May 10, 1940. King George VI has summoned Winston Churchill to appear at Buckingham Palace, asking him to assume the prime ministry, vacated the day before by Neville Chamberlain. Great Britain and its ally, France, had declared war on Germany in September 1939, several days after its invasion of Poland nine months earlier. Within days, Churchill is told that the French armed forces, together with the British Expeditionary Force, will not be able to withstand the onslaught of the German military. Within weeks, the allied forces are driven to the sea, and the famous Dunkirk evacuation takes place.
Larson, using personal diaries, government archival documents, and communications between Churchill and Franklin Roosevelt, weaves a story of the next eleven months. We are told the story of an inspirational leader, his family members, and those whom he called on to do the seemingly impossible. The book follows the prime minister, day after day, from May 1940 until May 1941. We learn of his many eccentricities, his powerful oratory, his overwhelming personal debts, and his petulance when he learns that his favorite honey has been used to sweeten a batch of rhubarb. It provides an intimate look at his family and his ever-supportive wife Clementine, who gives him direction when she feels he needs it. She gives General Charles de Gaulle a tongue-lashing in perfect French when she thinks he needs it. We meet Mary, their teenage daughter, who seems to grow from a party-loving kid into a serious adult in the span of a year. We meet Randolph, the Churchills’s twenty-nine-year-old wastrel, drunken, gambler of a son, even though we wish we hadn’t.
I greatly enjoyed reading this book, and I think you might, too.
Note: The Splendid and the Vile is located in the World War II section on the second floor of the Library.
Ta-Nehisi Coates himself has said that James Baldwin’s “The Fire Next Time” is the best essay he ever read. Originally published in 1963, find this essay in a collection of Baldwin’s work in the ESSAYS AND COLUMNS section on the library’s upper level.
Watch for more important book suggestions coming to this space in July and August.
wondered? Nope. Just her west coast double, Bernadette, a sulky Seattle housewife with a mysterious past who goes AWOL on the eve of a family jaunt to Antarctica. That leaves her over-achieving teenage daughter, Bee, and her mostly-clueless Microsoft exec hubby, Elgie, to puzzle out where she’d gone.
Bee assembles the bread crumb trail of her Mom’s long-buried life and lays it out in a series of hilarious vignettes and documentary ephemera. The vignettes involve busybody moms from Bee’s second-tier prep school—unfortunately located next to an odiferous seafood warehouse—whose efforts to bust into the top tier of Seattle schools are frustrated by gardening disasters, rampant neuroses, automotive envy, and gossip. Ah, and did I mention a mudslide? Well, it is Seattle in the rainy season. Imagine.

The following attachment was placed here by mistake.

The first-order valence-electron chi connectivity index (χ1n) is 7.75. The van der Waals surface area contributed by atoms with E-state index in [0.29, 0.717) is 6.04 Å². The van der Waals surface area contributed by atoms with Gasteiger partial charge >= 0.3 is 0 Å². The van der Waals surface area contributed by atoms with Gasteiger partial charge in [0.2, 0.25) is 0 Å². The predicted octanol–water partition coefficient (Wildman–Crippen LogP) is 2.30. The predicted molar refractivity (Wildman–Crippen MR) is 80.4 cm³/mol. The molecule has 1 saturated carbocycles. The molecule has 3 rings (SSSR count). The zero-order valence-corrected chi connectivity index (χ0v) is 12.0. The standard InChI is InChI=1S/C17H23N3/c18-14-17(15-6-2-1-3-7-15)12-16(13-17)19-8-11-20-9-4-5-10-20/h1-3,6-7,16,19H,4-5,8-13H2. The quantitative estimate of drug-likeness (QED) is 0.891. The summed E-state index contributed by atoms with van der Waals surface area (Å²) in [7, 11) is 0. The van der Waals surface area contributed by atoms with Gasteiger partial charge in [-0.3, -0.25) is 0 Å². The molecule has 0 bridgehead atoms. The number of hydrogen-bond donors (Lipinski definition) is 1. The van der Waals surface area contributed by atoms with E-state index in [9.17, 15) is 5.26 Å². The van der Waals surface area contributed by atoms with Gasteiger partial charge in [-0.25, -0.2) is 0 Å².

Meanwhile, Bee is being set up for a transfer to Choate, the back-east prep school at which Mom flourished before matriculating at Princeton. Despite the family’s bottomless bank accounts and offshore personal assistant (India) who handles the money, mom Bernadette ignores the leaky roof of their hilltop manse and retreats to the Petit Trianon, her backyard camper.
After Bernadette vanishes, it’s Bee who pieces together the shattered fragments of these chaotic lives from a metaphorical dustbin of emails, school memos, emergency room bills, Artforum magazine, interviews, maps, hotel tabs, psychiatric evaluations, police and FBI reports. Laid out more or less chronologically, this deadpan detritus is hilarious. Kinda like life. Only more so.
Besides its engaging characters and unusual format, Bernadette delivers a devastating satire of Seattle and Microsoft, some laugh-out-loud passages about tech lingo and psychotherapy, and smart jabs at real architects, notably postmodernist Michael Graves and Getty Center designer Richard Meier.
Don’t just take my word for it, even the experts offer these cryptic raves:
with the first chapter. Don’t give up. The Coffman Library owns a copy.
And if you haven’t read Hilary Mantel’s Wolf Hall trilogy the Coffman Library owns all three volumes including the recently published The Mirror and the Light. The first two were award winners. Refuse to let 600-700-page volumes about Tudor England intimidate you.
Need help in locating/borrowing/returning copies of these or any other Coffman books? Get in touch with Katie Weiblen or Carol Van Why.
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